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Shri Bhogendra Jha Vs. Shri Manoj Kumar Jha [1996] INSC 596 (23 April 1996)

Ramaswamy, K.Ramaswamy, K.Hansaria B.L. (J) Majmudar S.B. (J)

CITATION: 1996 AIR 2099 JT 1996 (5) 658 1996 SCALE (4)542

ACT:

HEAD NOTE:

O R D E R

The appellant is a returned candidate to the 10th Lok Sabha from 13, Madhubani Parliamentary Constituency in Bihar. The last date for filling nominations for the Lok Sabha Elections was April 26, 1991. The date of scrutiny was April 27, 1991. Out of 61 candidates who filed nominations, three nomination papers of Pawan Kumar Pathak, PW-4, Lal Bahadur Singh, PW-6 and another came to be rejected by the Returning officer during scrutiny. Poll was held on May 23, 1991. Out of 49 candidates who remained in the contest, the appellant had secured 3,30,111 votes, i.e., 51.91 per cent as against the nearest candidate Dr. Jagannath Mishra who secured 2,50,020, i.e., 39.31%. Rest of the candidates could not even protect their deposits. The respondent Manoj Kumar Jha, an elector filed the election petition impugning rejection of the nominations of PW-4 and PW-6 as bad in law.

The High Court in the impugned judgment has upheld his contention and declared the election of the appellant as void in E.P.A. No.7/1991 dated August 25, 1995 by Patna High Court.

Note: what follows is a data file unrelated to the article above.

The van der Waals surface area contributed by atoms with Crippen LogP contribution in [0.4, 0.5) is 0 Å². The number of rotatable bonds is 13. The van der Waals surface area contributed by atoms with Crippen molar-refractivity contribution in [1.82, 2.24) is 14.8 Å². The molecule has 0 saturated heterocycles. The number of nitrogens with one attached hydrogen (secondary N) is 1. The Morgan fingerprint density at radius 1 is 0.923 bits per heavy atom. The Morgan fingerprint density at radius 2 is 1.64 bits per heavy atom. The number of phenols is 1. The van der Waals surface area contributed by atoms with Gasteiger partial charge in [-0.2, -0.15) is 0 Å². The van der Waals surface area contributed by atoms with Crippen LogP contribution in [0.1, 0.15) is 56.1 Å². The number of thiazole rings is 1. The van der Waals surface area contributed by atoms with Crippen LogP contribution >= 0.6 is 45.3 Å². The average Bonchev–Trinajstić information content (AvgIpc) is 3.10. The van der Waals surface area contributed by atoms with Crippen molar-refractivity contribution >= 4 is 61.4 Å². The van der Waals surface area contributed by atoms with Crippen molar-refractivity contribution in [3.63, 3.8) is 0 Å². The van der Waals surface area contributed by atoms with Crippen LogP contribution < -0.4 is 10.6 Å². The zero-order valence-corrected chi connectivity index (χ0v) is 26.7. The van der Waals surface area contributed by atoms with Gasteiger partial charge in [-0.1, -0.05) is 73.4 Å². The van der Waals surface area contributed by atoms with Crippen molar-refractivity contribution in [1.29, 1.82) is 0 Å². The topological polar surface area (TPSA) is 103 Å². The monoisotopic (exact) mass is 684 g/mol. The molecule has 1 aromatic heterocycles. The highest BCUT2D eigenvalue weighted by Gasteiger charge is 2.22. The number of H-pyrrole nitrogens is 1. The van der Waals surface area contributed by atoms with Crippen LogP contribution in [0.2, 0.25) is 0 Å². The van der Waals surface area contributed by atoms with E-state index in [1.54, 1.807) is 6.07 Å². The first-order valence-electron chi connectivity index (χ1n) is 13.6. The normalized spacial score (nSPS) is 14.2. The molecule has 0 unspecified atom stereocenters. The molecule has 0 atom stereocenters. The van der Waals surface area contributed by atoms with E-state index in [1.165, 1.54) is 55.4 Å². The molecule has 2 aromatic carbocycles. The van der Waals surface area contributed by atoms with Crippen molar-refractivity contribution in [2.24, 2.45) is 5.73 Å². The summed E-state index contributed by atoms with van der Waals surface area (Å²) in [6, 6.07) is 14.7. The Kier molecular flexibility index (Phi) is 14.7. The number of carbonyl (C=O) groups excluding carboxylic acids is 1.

In this appeal, the only question is: whether the view of the High court that the Returning Officer had not conducted summary enquiry under section 36 of the Representation of People Act, 1951 (for short, the 'Act') is correct in law? It is seen that even Pawan Kumar Pathak (PW- 4) and Lal Bahadur Singh, PW-6 did not feel aggrieved against the rejection of the nominations as they did not file election petitions though they were examined on behalf of the respondent as witnesses. The appellant, admittedly, was not and could not present himself at the time of scrutiny of nomination papers and rejection of the nominations. He did not know what had transpired at the time of scrutiny and rejection of the nomination. As regards PW- 4, Pawan Kumar Pathak, the orders of rejection read thus:

"the proposer name does not tally with the name as entered in the electoral roll hence rejected." As regards PW-6, it was rejected for the reason given thus: